The first American OTUs began in early 1942, but were immediately plagued with problems. The demands of the combat units had to be met at the expense of the training programs and shortages of personnel, aircraft, equipment, and supplies slowed and reduced the effectiveness of the training. Many of the training fields throughout the county were inadequate or under construction. The inconsistent proficiency level of personnel reporting from the training schools further slowed progress. Schedules were interrupted and training was often inadequate. By the beginning of 1943, most of these problems were resolved and OTUs were turning out combat units in all four continental air forces.

Replacement Training Units[edit | edit source]

Through the Operational Training Unit system the USAAF had created all of new combat units required by the end of 1943, but a constant flow of new pilots was needed to replace those captured, killed in action, or rotated back to United States. Most of the training bases in the United States discontinued OTU training and switched their training emphasis to Replacement Training Units (RTUs).

In the RTU system, replacement pilots where sent to RTUs or Combat Crew Training Stations (CCTSs) where they were given 12 weeks of training similar to the OTU program. Pilots were not immediately placed in advanced training. They were first given a preflight examination that included radio range, link trainer, cockpit "feel", landing gear operation, parking, and taxing. After successful completion of the examination, pilots were started in Advanced Fighter Training. Less time was needed for squadron and group integration, since the pilots were not yet part of a combat unit. Once all training was completed, pilots were drawn from the RTUs to serve in overseas units.

In April 1944, all of the units, including the fighter squadrons were absorbed into newly created "Army Air Force Base Units".

Contract Flying Schools[edit | edit source]
main: USAAF Contract Flying School Airfields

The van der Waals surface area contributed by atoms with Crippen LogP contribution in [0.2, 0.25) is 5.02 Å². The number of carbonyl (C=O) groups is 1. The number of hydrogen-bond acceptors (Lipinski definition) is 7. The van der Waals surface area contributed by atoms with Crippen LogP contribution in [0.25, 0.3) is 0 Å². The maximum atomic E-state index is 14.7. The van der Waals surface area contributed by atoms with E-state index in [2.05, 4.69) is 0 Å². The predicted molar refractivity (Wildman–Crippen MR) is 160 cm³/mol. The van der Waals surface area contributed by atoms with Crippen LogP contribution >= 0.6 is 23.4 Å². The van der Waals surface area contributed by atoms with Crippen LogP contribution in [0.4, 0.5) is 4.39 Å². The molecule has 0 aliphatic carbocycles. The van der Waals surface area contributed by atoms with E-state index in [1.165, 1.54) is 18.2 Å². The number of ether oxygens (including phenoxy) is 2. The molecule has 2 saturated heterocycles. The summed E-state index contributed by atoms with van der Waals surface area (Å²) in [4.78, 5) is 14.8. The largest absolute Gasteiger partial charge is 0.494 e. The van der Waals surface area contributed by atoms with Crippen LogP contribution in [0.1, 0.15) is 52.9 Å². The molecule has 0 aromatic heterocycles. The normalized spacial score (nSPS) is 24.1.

Formation of PT-17 "Kaydets" used as primary trainers throughout World War II.

Civilian flying schools, under government contract, provided a considerable part of the flying training effort undertaken by the United States Army Air Forces. Their mission was to provide Level 1 primary pilot training

To the flying cadets, the Contract Flying Schools (CFS) were just another training assignment—although the flight instructors were civilian contractors, the cadets still experienced the discipline and drudgery of military life. The CFS's were assigned to the various Flying Training Commands, and each had a designated USAAF Flying Training Detachment assigned for supervision and liaison with the command.

According to the contract, the government supplied students with training aircraft, flying clothes, textbooks, and equipment. Schools furnished instructors, training sites and facilities, aircraft maintenance, quarters, and mess halls. From the Air Corps, schools received a flat fee of $1,170 for each graduate and $18 per flying hour for students eliminated from training. Trainers used were primarily Fairchild PT-19s, PT-17 Stearmans and Ryan PT-22s, although a wide variety of other types could be found at the airfields.

At one time or another during World War II, 64 contract schools conducted primary training, with a maximum of 56 schools operating at any one time. During the course of the war, the schools graduated approximately 250,000 student pilots. All of the CFS's were inactivated by the end of the war,

Glider training[edit | edit source]
main: USAAF Glider Training Airfields